If you’ve been exposed to digital advertising, you’ve likely heard of click-through rate (CTR). CTR, along with conversion rate, are pretty common metrics for reporting on digital advertising success and benchmarking. But, why should you care about these numbers? How do they impact your business?
Get to Know Click-Through Rate
CTR is the percentage of people who clicked your ad per the times the ad was seen (impressions). It’s important because it gives you quantitative data to prove how well your content is (or isn’t) resonating with your audience. The higher the CTR, the better tailored your content is since it is compelling users to click. If your CTR is sub-par, it’s probably a sign that your content isn’t well-suited for your target audience.
What is a good CTR?
You might find yourself asking: what is a good CTR? The average CTR you should expect depends on the platform (Google, Facebook, etc.), type of campaign (display, search, etc.) and even the industry you are in. Using platform and industry averages is a good place to start, but one of the most beneficial ways to measure CTR is to benchmark against yourself. When reporting on CTR, you should review by campaign as well as across the account by certain time frames. If you are seeing improvement from one campaign to the next and year-over-year, that’s a good sign — even if there isn’t an industry average that matches your performance.
Take It Up a Notch
Now that you know the importance of CTR, let’s turn to another telling metric — conversion rate. There was a time when advertising was focused largely on impressions. However, in today’s digital landscape, simply knowing how many people saw your ad isn’t enough. CTR gives you deeper insight by telling you how many people took notice of your ad and were enticed enough to click. Conversion rate takes you one step closer to understanding business impact.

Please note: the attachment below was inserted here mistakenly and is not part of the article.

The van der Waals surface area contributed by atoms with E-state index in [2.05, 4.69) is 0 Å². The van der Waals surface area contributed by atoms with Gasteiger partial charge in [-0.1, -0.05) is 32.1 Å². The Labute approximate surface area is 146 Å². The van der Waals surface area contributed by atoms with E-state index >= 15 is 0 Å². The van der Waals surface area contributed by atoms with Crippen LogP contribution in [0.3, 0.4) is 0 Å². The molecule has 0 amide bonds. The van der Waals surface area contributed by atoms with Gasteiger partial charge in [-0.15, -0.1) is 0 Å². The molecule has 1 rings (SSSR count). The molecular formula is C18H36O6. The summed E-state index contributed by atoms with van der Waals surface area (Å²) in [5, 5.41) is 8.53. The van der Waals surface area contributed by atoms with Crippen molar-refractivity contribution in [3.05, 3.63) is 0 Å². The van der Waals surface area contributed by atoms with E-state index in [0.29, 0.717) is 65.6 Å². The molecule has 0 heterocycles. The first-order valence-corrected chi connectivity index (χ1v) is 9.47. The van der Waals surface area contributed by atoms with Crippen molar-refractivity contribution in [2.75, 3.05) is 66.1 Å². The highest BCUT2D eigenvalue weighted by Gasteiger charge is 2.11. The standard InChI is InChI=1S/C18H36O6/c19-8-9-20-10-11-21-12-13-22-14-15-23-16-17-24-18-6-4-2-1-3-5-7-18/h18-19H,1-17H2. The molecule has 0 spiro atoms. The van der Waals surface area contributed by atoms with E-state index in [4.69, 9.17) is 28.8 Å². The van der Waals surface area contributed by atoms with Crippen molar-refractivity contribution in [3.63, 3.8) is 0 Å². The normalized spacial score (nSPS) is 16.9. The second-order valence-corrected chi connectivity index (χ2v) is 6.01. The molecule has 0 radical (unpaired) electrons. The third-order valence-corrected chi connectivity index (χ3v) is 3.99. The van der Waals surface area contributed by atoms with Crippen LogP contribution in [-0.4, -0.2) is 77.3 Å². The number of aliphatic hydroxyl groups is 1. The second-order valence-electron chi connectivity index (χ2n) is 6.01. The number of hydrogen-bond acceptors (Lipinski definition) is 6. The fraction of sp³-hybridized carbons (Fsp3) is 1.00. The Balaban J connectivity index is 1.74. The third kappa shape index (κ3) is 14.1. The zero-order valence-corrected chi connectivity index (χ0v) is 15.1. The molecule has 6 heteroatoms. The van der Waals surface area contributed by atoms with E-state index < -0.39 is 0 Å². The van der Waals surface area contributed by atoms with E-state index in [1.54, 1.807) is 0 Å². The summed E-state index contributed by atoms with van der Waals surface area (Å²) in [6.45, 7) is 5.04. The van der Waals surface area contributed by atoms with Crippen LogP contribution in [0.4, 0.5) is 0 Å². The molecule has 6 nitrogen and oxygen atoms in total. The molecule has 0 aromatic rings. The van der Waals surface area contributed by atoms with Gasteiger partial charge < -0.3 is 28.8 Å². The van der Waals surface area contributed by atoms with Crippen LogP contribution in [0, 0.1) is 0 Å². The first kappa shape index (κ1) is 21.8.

Conversion rate helps to completely close the loop by telling you the percentage of people who saw the ad, clicked and completed a valuable action. The valuable action is determined by you and your business goals. It can be filling out a form, engaging with a piece of content, or even completing a sale if you are using e-commerce. Afterall, the ultimate goal of your advertising is to convert those who see it to a customer or at least a prospect. Conversion rate helps you understand how well you are doing that and conversion rate optimization can help you achieve it.
1. Impressions: the number of people who saw your ad.
2. Clicks: the number of people who clicked on your ad.
3. Conversions: the number of people who visited your website after clicking on your ad and then completed a valuable action (phone call, contact form, etc.).
A. Click-through rate (CTR): the percentage of people who clicked your ad per the times the ad was seen (impressions).
B. Conversion rate: the percentage of people who saw the ad, clicked and completed a valuable action.
Put the Pieces Together
By looking at CTR and conversion rate across platforms, audiences and campaigns, you can uncover the best messaging and ideal platform for reaching your audience.
Think back to the days when traditional advertising was your only option. Suppose you are a local company that purchased a billboard on a nearby highway. Perhaps it was sold based on the estimated number of impressions it will have. Of those who drive past it, it’s nearly impossible to tell how many actually saw it compared to how many were distracted and missed it completely. It’s even more difficult to tell how many people saw the billboard and visited your store or website as a result. Because there is no way to track that, it’s nearly impossible to attribute a certain number of sales to the billboard.
Digital is different. Because of trackable metrics like clicks and conversions, you’re able to use key performance indicators like CTR and conversion rate to measure how your ads are performing and how those ads are ultimately impacting your business.
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